Nonclassical properties of coherent states

Nonclassical properties of coherent states

Physics Letters A 329 (2004) 184–187 www.elsevier.com/locate/pla Nonclassical properties of coherent states Lars M. Johansen Department of Technology...

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Physics Letters A 329 (2004) 184–187 www.elsevier.com/locate/pla

Nonclassical properties of coherent states Lars M. Johansen Department of Technology, Buskerud University College, P.O. Box 251, N-3601 Kongsberg, Norway Received 13 June 2004; received in revised form 2 July 2004; accepted 5 July 2004 Available online 21 July 2004 Communicated by P.R. Holland

Abstract It is demonstrated that a weak measurement of the squared quadrature observable may yield negative values for coherent states. This result cannot be reproduced by a classical theory where quadratures are stochastic c-numbers. The nonclassicality of coherent states can be associated with negative values of the Terletsky–Margenau–Hill distribution.  2004 Elsevier B.V. All rights reserved. PACS: 42.50.Dv; 03.65.Ta Keywords: Nonclassicality; Coherent states; Weak values; Weak measurements; P -distribution; Margenau–Hill distribution; Kirkwood distribution

Harmonic oscillator coherent states were first investigated by Schrödinger, who was looking for classical-like states [1]. There are several ways in which coherent states are the “most classical” of any pure state. They keep their shape, not spreading out as they move in the harmonic oscillator potential [1]. They minimize Heisenberg’s uncertainty relation, with equal uncertainty in both quadratures. In this way, they are the closest possible quantum mechanical representation of a point in phase space. The term “coherent state” was introduced by Glauber [2]. He demonstrated that coherent states are produced when an essentially classical current interacts with the radiation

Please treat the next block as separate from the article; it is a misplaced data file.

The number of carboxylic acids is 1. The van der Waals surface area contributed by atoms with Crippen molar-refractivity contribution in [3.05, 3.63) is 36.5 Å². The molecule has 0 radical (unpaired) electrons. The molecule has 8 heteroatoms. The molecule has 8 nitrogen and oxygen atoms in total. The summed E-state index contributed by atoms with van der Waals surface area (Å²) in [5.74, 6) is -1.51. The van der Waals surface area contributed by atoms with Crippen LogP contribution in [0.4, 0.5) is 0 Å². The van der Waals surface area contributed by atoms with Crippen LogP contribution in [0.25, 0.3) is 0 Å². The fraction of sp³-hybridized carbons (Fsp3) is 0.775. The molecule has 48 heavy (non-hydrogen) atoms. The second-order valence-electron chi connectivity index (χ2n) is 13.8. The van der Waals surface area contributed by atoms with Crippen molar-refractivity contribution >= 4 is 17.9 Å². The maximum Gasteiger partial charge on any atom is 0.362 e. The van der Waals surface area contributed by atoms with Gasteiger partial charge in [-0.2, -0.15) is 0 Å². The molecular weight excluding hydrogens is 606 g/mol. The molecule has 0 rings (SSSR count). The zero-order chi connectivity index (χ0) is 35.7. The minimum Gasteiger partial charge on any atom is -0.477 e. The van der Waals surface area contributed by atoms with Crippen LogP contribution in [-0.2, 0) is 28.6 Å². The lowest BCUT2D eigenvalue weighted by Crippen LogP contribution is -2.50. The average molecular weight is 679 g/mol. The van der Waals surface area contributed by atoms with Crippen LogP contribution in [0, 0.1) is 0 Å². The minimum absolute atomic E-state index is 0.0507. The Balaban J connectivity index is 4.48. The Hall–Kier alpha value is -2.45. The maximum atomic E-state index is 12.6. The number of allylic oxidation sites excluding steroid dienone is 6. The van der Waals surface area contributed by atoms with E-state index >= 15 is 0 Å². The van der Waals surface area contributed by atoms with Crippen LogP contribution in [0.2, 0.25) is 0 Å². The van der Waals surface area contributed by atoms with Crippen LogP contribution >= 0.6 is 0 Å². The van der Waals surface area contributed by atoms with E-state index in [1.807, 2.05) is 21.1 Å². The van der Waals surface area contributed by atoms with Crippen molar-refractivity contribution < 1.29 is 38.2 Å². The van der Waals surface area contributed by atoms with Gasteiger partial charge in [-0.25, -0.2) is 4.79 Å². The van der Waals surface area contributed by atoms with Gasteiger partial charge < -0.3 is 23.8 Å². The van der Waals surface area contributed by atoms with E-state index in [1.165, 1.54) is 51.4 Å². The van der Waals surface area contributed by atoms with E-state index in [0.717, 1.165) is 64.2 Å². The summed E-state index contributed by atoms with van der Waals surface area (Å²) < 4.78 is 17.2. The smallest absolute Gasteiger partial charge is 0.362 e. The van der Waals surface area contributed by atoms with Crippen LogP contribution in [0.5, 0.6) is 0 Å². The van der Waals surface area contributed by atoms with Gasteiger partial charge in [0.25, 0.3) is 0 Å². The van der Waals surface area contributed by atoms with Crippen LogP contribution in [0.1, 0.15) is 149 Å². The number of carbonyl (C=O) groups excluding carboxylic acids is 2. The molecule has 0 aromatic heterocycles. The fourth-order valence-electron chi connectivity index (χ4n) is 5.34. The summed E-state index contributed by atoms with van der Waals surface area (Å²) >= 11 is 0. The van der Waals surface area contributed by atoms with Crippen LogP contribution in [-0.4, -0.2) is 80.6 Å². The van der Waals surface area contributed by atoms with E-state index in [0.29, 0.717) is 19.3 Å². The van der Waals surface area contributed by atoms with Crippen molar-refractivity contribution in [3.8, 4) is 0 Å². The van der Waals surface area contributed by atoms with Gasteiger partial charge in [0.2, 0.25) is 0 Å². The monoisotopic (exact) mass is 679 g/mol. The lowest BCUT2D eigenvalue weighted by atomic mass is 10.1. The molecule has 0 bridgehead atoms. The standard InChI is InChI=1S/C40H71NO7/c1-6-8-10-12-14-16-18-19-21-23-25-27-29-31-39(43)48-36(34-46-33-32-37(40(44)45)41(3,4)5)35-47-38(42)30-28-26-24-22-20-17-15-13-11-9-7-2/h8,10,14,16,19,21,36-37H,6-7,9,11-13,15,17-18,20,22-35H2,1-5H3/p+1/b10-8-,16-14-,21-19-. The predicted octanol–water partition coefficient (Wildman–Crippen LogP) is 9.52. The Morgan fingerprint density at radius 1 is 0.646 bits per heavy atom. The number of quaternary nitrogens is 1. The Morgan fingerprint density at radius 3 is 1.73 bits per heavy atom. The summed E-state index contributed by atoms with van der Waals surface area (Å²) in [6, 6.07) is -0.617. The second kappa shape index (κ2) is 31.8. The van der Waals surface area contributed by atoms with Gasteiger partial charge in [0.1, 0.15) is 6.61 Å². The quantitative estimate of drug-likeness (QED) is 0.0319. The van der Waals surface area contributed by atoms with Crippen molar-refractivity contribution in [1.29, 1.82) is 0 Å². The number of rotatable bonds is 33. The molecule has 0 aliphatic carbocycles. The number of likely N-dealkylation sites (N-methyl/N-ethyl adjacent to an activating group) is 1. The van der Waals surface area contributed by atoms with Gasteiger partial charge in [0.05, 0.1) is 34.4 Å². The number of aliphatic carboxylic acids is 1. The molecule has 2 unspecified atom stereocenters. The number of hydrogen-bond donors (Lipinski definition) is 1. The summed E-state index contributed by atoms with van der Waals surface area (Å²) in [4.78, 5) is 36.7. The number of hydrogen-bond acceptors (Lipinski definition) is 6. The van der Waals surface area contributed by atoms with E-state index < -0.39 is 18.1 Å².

E-mail address: [email protected] (L.M. Johansen). 0375-9601/$ – see front matter  2004 Elsevier B.V. All rights reserved. doi:10.1016/j.physleta.2004.07.003

field [2]. Aharonov et al. demonstrated that coherent states are the only pure states that produce independent output when split in two [3]. Zurek et al. have demonstrated that coherent states are natural “pointer states” for a harmonic oscillator weakly coupled to a thermal environment [4]. Glauber and Sudarshan demonstrated that any density operator can be expanded in terms of coherent states [2,5]  ρˆ = d 2 α P (α)|αα|. (1) The weight function P (α) is known as the P -distribution. Glauber defined nonclassical states as those for which the P -distribution fails to be a probability density. More specifically, nonclassical states have

L.M. Johansen / Physics Letters A 329 (2004) 184–187

a P -distribution which is negative or more singular than a δ-function [2,6–9]. This criterion is the basis of various measures of “nonclassicality” [10–13]. The phrase “nonclassical” is appropriate whenever classical physics fails to describe a phenomenon. In this Letter, we will show that a classical phase space representation fails as a model to describe weak measurements [14] of quadrature observables on coherent states. We also show that the failure is due to negativity of a phase-space quasi-probability distribution. The distribution is the Terletsky–Margenau–Hill (TMH) distribution [15,16], which is partly negative for coherent states [17]. We give an operational significance to conditional moments of the TMH-distribution by demonstrating that they can be observed in weak measurements. Weak measurements were proposed by Aharonov et al. [14]. Their suggestion was initially met with criticism [18–20], but has since been confirmed [21]. The results reported in this Letter are related to a paper by Aharonov et al. [22], which demonstrated that a weak measurement of kinetic energy of a particle in a classically forbidden region might yield negative values. For an object prepared in the pure state |ψ and postselected by a projective measurement on the ˆ the weak value of eigenstate |d of the observable d, the observable cˆ is found to be [14]

and

d|c|ψ ˆ . (2) d|ψ In a weak measurement, the real part of the weak value is observed [14]. If the object is prepared in a mixed state ρ, ˆ the weak value is [23–25]

where

cw (d) =

d|cˆρ|d ˆ . (3) d|ρ|d ˆ If we consider in particular the quadrature observˆ we may ables cˆ = pˆ n (n = 0, 1, 2, . . .) and dˆ = q, easily express the weak value as a conditional moment of a phase-space distribution. By inserting the completeness relation dp |pp| = 1 in the numerator of Eq. (3), we find that the weak value of pˆ n can be written as   n p w = dp pn S(p|q), (4)

cw (d) =

S(q, p) = q|pp|ρ|q. ˆ

185

(6)

S(q, p) is the standard ordered distribution [26] and S(p|q) can be interpreted as a “conditional quasiprobability” which may be complex. In a weak measurement, the pointer (or measurement apparatus) displays on average the real part of the weak value [14, 25]. It is therefore of interest to note that we may write the real part of the weak value of pˆ n as     Re pn w = dp pn T (p|q), (7) where T (p|q) =